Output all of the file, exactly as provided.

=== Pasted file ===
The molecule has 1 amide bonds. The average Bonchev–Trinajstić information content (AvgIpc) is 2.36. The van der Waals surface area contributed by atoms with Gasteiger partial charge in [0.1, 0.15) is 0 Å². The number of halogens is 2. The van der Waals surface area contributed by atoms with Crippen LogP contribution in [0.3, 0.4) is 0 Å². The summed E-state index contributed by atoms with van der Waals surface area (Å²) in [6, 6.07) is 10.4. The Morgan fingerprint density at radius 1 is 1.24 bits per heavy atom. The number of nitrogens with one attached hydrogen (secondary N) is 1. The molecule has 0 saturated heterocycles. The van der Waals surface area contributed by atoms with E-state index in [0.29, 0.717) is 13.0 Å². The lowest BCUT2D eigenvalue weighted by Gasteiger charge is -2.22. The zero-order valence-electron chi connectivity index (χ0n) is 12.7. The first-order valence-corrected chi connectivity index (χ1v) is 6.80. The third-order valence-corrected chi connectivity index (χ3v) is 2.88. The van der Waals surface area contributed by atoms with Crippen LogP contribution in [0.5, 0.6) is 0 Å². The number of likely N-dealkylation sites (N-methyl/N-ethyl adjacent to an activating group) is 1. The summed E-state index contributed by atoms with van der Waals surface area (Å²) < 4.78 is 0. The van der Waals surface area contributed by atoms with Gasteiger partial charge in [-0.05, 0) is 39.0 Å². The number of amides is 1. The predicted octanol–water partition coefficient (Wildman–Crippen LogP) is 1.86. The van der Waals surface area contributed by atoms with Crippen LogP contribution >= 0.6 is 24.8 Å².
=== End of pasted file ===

The molecule has 1 amide bonds. The average Bonchev–Trinajstić information content (AvgIpc) is 2.36. The van der Waals surface area contributed by atoms with Gasteiger partial charge in [0.1, 0.15) is 0 Å². The number of halogens is 2. The van der Waals surface area contributed by atoms with Crippen LogP contribution in [0.3, 0.4) is 0 Å². The summed E-state index contributed by atoms with van der Waals surface area (Å²) in [6, 6.07) is 10.4. The Morgan fingerprint density at radius 1 is 1.24 bits per heavy atom. The number of nitrogens with one attached hydrogen (secondary N) is 1. The molecule has 0 saturated heterocycles. The van der Waals surface area contributed by atoms with E-state index in [0.29, 0.717) is 13.0 Å². The lowest BCUT2D eigenvalue weighted by Gasteiger charge is -2.22. The zero-order valence-electron chi connectivity index (χ0n) is 12.7. The first-order valence-corrected chi connectivity index (χ1v) is 6.80. The third-order valence-corrected chi connectivity index (χ3v) is 2.88. The van der Waals surface area contributed by atoms with Crippen LogP contribution in [0.5, 0.6) is 0 Å². The number of likely N-dealkylation sites (N-methyl/N-ethyl adjacent to an activating group) is 1. The summed E-state index contributed by atoms with van der Waals surface area (Å²) < 4.78 is 0. The van der Waals surface area contributed by atoms with Gasteiger partial charge in [-0.05, 0) is 39.0 Å². The number of amides is 1. The predicted octanol–water partition coefficient (Wildman–Crippen LogP) is 1.86. The van der Waals surface area contributed by atoms with Crippen LogP contribution >= 0.6 is 24.8 Å².